Beginning in 1880, engineer/ inventor Thomas Edison (Benedict Cumberbatch) and industrialist George Westinghouse (Michael Shannon) embarked on a race to electrify America.
Edison utilized direct current (DC), which – while it had distance limitations – was “safer,” but more expensive, while Westinghouse, working with his visionary Serbian partner Nikolai Tesla (Nicholas Hoult), favored alternating current (AC), which had a longer range and was less costly.
While the results of their technological rivalry could be seen at the 1893 Chicago World’s Fair, controversy erupted when death penalty commissioner Southwick Brown solicited Edison to develop the electric chair. Edison refused because of his non-violence principles but both he and Westinghouse surreptitiously suppled generators used in capital punishment.
Previously, experiments were performed on dogs, calves and horses in Edison’s New Jersey laboratory and Columbia University in New York, subjecting the animals to high volts of AC which killed them.
Eventually, AC won this corporate feud, and Edison moved on to other inventions. His Edison Electric became General Electric as America launched its own Industrial Revolution.
Originally scheduled for release by the Weinstein Company, this historical saga was mired in that company’s bankruptcy after Harvey Weinstein was accused of sexual misconduct. Along the way, there were delays and revisions, including a print edited by “Harvey Scissorhands” making an unfortunate debut at the 2017 Toronto Film Festival.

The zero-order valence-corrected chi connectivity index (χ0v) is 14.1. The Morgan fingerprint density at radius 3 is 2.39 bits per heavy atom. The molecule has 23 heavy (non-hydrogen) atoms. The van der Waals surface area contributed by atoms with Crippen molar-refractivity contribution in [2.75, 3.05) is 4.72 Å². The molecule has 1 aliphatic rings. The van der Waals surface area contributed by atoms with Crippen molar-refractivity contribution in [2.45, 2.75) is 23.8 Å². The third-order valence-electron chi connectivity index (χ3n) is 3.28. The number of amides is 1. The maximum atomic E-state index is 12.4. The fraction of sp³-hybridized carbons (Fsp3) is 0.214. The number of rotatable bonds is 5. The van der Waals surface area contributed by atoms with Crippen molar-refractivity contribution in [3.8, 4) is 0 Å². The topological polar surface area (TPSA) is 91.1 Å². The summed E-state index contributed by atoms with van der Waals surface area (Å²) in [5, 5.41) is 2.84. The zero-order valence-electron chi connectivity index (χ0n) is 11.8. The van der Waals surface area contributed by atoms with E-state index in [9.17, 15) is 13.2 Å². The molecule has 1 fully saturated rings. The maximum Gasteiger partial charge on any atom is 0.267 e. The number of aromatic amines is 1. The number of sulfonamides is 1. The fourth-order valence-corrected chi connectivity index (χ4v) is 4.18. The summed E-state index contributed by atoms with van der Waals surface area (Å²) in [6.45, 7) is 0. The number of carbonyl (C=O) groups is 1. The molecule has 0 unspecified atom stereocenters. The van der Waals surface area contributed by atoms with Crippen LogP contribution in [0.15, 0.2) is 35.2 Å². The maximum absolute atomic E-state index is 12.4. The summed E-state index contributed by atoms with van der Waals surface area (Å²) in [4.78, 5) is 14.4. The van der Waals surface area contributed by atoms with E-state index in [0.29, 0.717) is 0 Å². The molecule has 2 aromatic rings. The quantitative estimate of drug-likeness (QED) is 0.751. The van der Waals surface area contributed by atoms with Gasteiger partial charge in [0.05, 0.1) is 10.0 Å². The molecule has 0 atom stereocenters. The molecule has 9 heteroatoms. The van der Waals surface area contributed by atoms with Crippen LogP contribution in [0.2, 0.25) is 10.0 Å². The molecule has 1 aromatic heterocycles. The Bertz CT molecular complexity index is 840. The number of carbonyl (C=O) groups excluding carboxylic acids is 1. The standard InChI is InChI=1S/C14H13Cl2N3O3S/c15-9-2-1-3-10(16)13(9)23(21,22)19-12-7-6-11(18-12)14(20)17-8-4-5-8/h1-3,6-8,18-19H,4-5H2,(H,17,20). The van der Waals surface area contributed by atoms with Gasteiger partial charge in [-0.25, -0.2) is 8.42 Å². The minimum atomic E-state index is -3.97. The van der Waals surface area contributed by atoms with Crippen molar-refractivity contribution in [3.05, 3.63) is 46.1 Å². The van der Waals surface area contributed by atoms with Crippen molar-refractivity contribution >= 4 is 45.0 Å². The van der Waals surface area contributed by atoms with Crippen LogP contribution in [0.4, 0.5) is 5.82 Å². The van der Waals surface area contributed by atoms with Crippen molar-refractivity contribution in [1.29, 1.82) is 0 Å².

“That was incredibly painful,” Gomez-Rejon told “Variety.” “Because you go up on-stage, representing the cast and crew…and you know, deep in your heart, that you haven’t been allowed to give your best.”
Which is why this salvaged version is labelled “Director’s Cut,” crediting Alfonso Gomez-Rejon (Me and Earl and the Dying Girl) and editors Justin Krohn and David Trachtenberg.
Unfortunately, Michael Mitnick’s muddled screenplay lacks character delineation and development. Alfonso Gomez-Rejon’s pacing is choppy. Cumberbatch’s Edison is abrasive and arrogant, while Shannon’s Westinghouse is far more sympathetic. Yet they meet face-to-face only briefly.
As a result, on the Granger Movie Gauge, The Current War is a flaccid 5, lacking tension and energy.